Coercion

Ineffective

Policy outcome

Gbagbo supporters boycotted the parliamentary elections in 2011 but participated in the presidential election in October 2015. Turnout was low, and some Gbagbo (FPI) supporters boycotted the election. Some also resisted militarily during the episode (most recently in early 2015 along the Liberian border).

Sanctions contribution

Sanctions were only partially implemented, and other measures (PKO, peacebuilding efforts and ICC referral) were more important in coercing change.

Constraint

Ineffective

Policy outcome

Over the course of the episode, military challenges from Gbago supporters decreased, suggesting Gbagbo supporters were constrained, but still able to engage in occasional activities involving the use of force.

Sanctions contribution

The activities of PKO and peacebuilding efforts were more significant to the outcome.

Signaling

Ineffective

Policy outcome

Gbagbo was strongly stigmatized with the ICC referral, but this may have prompted potential spoilers to try to destabilize the regime early in the episode, and some armed resistance continued along the border.

Sanctions contribution

ICC referral sent a more powerful signal than sanctions (which had been imposed in preceding episode).


Increase in criminality and corruption, harmful effects on neighboring states, increase in the role of the state in the economy, decline in the credibility/legitimacy of the UN Security Council.


28-04-2011

Substantive

  • Renews UNSCR 1572 arms imports embargo, travel ban and asset freeze and UNSCR 1643 diamond exports ban (1 year).
  • Adds supply of vehicles to Ivorian security forces to UNSCR 1572 arms imports embargo and decides that UNSCR 1572 arms embargo exemption procedure shall apply only to Ivorian SSR.
  • Delineates criteria for further designations.

Procedural

  • Extends Group of Experts mandate (1 year).
  • Sets sanctions review (3 months).
  • Requests MS concerned, French Government and Kimberley Process reporting.

26-04-2012

Substantive

  • Replaces UNSCR 1572 arms imports embargo with a new arms imports embargo (1 year), excluding security and military training, advice, expertise and supplies of civilian vehicles to the Ivorian security forces.
  • Specifies humanitarian, peacekeeping, and Ivorian security forces arms imports embargo exemptions.
  • Renews UNSCR 1572 and 1975 financial asset freeze and travel ban and UNSCR 1643 diamond exports ban (1 year).

Procedural

  • Extends Group of Experts mandate (1 year).
  • Sets sanctions review (1 year).
  • Requests MS concerned, French Government and Kimberley Process reporting.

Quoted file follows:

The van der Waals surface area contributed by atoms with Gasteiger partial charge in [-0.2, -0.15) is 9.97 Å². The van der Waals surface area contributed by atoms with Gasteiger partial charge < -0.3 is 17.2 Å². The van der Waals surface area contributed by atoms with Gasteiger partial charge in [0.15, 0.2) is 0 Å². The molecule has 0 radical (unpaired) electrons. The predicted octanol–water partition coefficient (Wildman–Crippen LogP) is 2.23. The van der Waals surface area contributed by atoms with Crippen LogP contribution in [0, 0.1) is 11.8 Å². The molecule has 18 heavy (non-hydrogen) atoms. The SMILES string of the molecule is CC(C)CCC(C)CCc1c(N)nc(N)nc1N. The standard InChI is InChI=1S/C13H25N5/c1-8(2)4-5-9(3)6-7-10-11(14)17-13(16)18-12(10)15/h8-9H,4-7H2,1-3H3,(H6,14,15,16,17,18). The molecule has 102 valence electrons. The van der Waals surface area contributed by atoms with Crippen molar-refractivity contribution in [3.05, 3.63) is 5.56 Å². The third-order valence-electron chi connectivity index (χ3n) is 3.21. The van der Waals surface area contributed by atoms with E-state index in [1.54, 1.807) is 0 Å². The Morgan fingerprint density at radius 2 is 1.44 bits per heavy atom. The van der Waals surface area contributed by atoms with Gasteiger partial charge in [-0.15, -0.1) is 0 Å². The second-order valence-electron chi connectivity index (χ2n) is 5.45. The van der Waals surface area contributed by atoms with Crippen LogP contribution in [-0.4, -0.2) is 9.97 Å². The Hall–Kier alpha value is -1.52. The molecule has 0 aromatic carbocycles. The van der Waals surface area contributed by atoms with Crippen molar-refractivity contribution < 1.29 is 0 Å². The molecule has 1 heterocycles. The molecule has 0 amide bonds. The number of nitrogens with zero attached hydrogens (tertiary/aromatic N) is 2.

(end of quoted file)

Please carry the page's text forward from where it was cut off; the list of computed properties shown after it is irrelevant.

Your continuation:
25-04-2013

Substantive

  • Renews UNSCR 2045 arms imports embargo, UNSCR 1572 and 1975 financial asset freeze and travel ban and UNSCR 1643 diamond exports ban (1 year).
  • Specifies arms imports embargo exemptions for UNOCI and French forces, humanitarian or protective use, evacuation of nationals and supplies to Ivorian security forces of arms and lethal equipment for SSR and non-lethal equipment for public order and law enforcement (pending Committee approval).

Procedural

  • Extends Group of Experts mandate (1 year).
  • Sets sanctions review (1 year).
  • Requests MS concerned, French Government and Kimberley Process reporting.

29-04-2014

Substantive

  • Renews UNSCR 2045 and 2101 arms imports embargo (1 year) and specifies exemptions for Ivorian security forces, UNOCI and French forces supporting them, (prior Committee notification) MS evacuation of nationals, and SSR exempt items in Annex (which require prior Committee approval).
  • Renews UNSCR 1572 and 1975 financial asset freeze and travel ban (1 year).
  • Terminates UNSCR 1643 diamond exports ban.

Procedural

  • Extends Group of Experts mandate (13 months)
  • Specifies arms imports embargo notification and approval procedure (timing, relevant information, intended purpose and modifications).
  • Sets sanctions review (1 year).
  • Requires Ivorian authorities DDR and SSR reporting.
  • Requests Côte d'Ivoire and French reporting.

28-04-2015

Substantive

  • Renews UNSCR 2045, 2101 and 2153 arms imports embargo (until 30.04.2016) and specifies exemptions for Ivorian security forces, UNOCI and French forces supporting them, MS evacuation of nationals, and SSR exempt items in Annex (which require prior Committee approval).
  • Renews UNSCR 1572 and 1975 financial asset freeze and travel ban (until 30.04.2016).

Procedural

  • Extends Group of Experts mandate (until 30.05.2016).
  • Sets sanctions review (by 30.04.2016).
  • Requires Ivorian authorities DDR and SSR reporting.
  • Requests Côte d'Ivoire and French reporting.

28-04-2016

Substantive

  • Terminates UNSCR 2045, 2101, 2153, and 2219 arms imports embargo and UNSCR 1572 and 1975 financial asset freeze and travel ban.

Procedural

  • Dissolves Group of Experts and Sanctions Committee.